Istanbul Music Festival 2012- review

How Helene Grimaud and Fazil Say played with mixed performances

At the cusp of Occident and Orient, Turkey’s history is one of negotiation – balancing, sometimes bloodily, the cultural cross-currents of Europe and the Middle East. Nowhere has this balance been more vividly, more directly staged than in Istanbul, a city whose architecture – a jumbled lexis of Byzantine, Ottoman and Classical styles proclaims the complexity of its political history.

This same mongrel vigour is at work in the city’s annual sequence of arts festivals, animating their programmes with vivid and unexpected contrasts, if not outright conflict. Celebrating its 40th Anniversary this year, the Istanbul Festival is almost unrecognisable from its first incarnation in 1973. A small annual event has since grown exponentially, generating separate, self-contained festivals for theatre, jazz, and most recently design and the visual arts.

Sandwiched in the middle of these is a month-long celebration of classical music. Housed principally at Hagia Eirene – the former Eastern Orthodox church within the walls of Topkapi Palace – the festival’s support of Turkish artists is matched by a habitually strong lineup of international soloists. Chief among these this year were Anne-Sophie Mutter (whose performance of Mozart and Rihm took place earlier this month) and French pianist Helene Grimaud.

Notoriously uneven across different performances and repertoires, you never know quite what you’re going to get with Grimaud. And so it proved here; in an evening’s programme of solo piano music that saw her at both her finest and worst extremes.

The clean lines of Mozart’s Piano Sonata in A minor may not be technically challenging, but what they forgive in terms of technique they demand in stylistic respect. In the vaulted acoustic of Hagia Eirene clarity was always going to be an issue, but with melodies torn from their sockets and twisted every which-way by Grimaud’s splashy, Romantic approach this sonic haziness at least offered the softening that the pianist so determinedly refused to offer. Gripped in the bass, neurotically over-phrased in the treble, there was little left of Mozart here to appreciate.

What a different story though in the rest of a mixed programme that found Grimaud glowing and humane in Berg’s Piano Sonata Op. 1, and punchily percussive in Bartok’s miniature sequence of Romanian Folk Dances. Liszt’s B minor Sonata was the formidable centrepiece – its Allegro energico and Prestissimo sections as ferocious as anything ever written for the piano.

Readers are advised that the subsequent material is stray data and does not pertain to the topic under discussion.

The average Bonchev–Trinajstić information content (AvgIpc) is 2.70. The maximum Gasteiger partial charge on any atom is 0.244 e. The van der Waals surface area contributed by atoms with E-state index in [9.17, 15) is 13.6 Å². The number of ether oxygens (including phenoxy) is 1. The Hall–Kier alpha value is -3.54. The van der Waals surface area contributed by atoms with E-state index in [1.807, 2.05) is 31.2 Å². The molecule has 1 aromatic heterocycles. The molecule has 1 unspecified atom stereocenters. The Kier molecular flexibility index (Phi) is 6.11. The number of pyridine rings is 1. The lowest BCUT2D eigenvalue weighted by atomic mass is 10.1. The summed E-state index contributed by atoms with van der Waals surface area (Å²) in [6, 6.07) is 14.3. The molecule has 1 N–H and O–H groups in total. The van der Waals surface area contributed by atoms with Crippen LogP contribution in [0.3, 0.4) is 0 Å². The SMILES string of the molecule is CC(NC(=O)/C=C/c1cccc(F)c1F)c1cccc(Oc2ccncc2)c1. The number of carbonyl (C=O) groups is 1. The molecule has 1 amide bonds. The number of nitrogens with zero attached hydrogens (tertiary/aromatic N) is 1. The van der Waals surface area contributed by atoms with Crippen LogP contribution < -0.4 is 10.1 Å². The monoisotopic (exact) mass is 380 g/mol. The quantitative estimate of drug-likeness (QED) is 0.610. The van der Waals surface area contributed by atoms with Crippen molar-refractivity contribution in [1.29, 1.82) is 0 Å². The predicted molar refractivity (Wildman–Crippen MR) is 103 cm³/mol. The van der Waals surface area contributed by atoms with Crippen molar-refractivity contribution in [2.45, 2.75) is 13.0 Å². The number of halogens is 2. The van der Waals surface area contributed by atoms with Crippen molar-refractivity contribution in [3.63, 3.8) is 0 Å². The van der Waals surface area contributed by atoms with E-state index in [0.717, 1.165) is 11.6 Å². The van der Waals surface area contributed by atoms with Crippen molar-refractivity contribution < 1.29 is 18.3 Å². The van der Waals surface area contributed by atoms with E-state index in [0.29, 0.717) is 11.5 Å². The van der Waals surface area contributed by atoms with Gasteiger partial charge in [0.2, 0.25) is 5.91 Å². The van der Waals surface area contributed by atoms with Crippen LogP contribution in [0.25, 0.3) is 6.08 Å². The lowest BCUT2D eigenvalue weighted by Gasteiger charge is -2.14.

Here the same convulsions and eruptions that so disturbed Grimaud’s Mozart found their rhythm, matched for intensity by Liszt’s writing. Savouring the tenderness of the Andante sostenuto, Grimaud managed to incorporate the two rival moods of this symphony for the piano into a single arc, equalling the setting of Hagia Eirene for dramatic scope.

As close to a folk-hero as contemporary Turkish life yields, when pianist and composer Fazil Say is not performing he delights in playing the contrarian in public life. His opinions are never less than vigorously expressed, and his irreverent pronouncements on religion see him facing trial in court later this year. But while Say might be the bane of the Turkish government, he is beloved by Turkish audiences.

When most nations were voicing their national identity musically in the late nineteenth and early twentieth centuries, Turkey was otherwise engaged politically, leaving the country with a void in the genre. Only now and in Say’s music has the country’s character and troubled history begun to find expression, and the results have met with enthusiasm. While Say’s first “Istanbul” symphony was a more modest affair, his second “Mesopotamia” is a cinematic journey through his homeland and its history, taking in the region’s entrenched conflict as well as the physical beauty of its great rivers.

To Western European ears the result might seem strangely reactionary – a tone-poem in continuous movements in the manner of Sibelius or Smetana, but once you accept that this isn’t a symphony in the conventional sense and accept a programmatic form that works through contrasts rather than organic development, things fall into place.